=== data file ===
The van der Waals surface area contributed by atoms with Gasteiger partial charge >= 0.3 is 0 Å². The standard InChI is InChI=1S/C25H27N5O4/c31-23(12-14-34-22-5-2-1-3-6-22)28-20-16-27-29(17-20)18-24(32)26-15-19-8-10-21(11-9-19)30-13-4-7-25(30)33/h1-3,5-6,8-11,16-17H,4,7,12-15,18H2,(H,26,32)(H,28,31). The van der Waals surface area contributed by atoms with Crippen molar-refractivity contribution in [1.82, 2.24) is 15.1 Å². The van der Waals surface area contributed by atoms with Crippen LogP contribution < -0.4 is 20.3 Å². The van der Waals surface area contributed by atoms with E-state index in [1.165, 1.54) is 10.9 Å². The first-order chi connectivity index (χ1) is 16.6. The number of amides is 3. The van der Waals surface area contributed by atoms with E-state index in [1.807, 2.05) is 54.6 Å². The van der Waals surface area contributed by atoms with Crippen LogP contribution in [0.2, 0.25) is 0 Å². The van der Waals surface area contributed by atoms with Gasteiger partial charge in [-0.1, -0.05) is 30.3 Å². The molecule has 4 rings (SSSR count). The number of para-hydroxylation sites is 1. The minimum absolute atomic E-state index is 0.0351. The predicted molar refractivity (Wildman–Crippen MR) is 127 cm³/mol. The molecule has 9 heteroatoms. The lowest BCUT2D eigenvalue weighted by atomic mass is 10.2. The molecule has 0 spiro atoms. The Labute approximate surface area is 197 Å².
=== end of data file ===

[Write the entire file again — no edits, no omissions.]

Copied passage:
The van der Waals surface area contributed by atoms with Gasteiger partial charge >= 0.3 is 0 Å². The standard InChI is InChI=1S/C25H27N5O4/c31-23(12-14-34-22-5-2-1-3-6-22)28-20-16-27-29(17-20)18-24(32)26-15-19-8-10-21(11-9-19)30-13-4-7-25(30)33/h1-3,5-6,8-11,16-17H,4,7,12-15,18H2,(H,26,32)(H,28,31). The van der Waals surface area contributed by atoms with Crippen molar-refractivity contribution in [1.82, 2.24) is 15.1 Å². The van der Waals surface area contributed by atoms with Crippen LogP contribution < -0.4 is 20.3 Å². The van der Waals surface area contributed by atoms with E-state index in [1.165, 1.54) is 10.9 Å². The first-order chi connectivity index (χ1) is 16.6. The number of amides is 3. The van der Waals surface area contributed by atoms with E-state index in [1.807, 2.05) is 54.6 Å². The van der Waals surface area contributed by atoms with Crippen LogP contribution in [0.2, 0.25) is 0 Å². The van der Waals surface area contributed by atoms with Gasteiger partial charge in [-0.1, -0.05) is 30.3 Å². The molecule has 4 rings (SSSR count). The number of para-hydroxylation sites is 1. The minimum absolute atomic E-state index is 0.0351. The predicted molar refractivity (Wildman–Crippen MR) is 127 cm³/mol. The molecule has 9 heteroatoms. The lowest BCUT2D eigenvalue weighted by atomic mass is 10.2. The molecule has 0 spiro atoms. The Labute approximate surface area is 197 Å².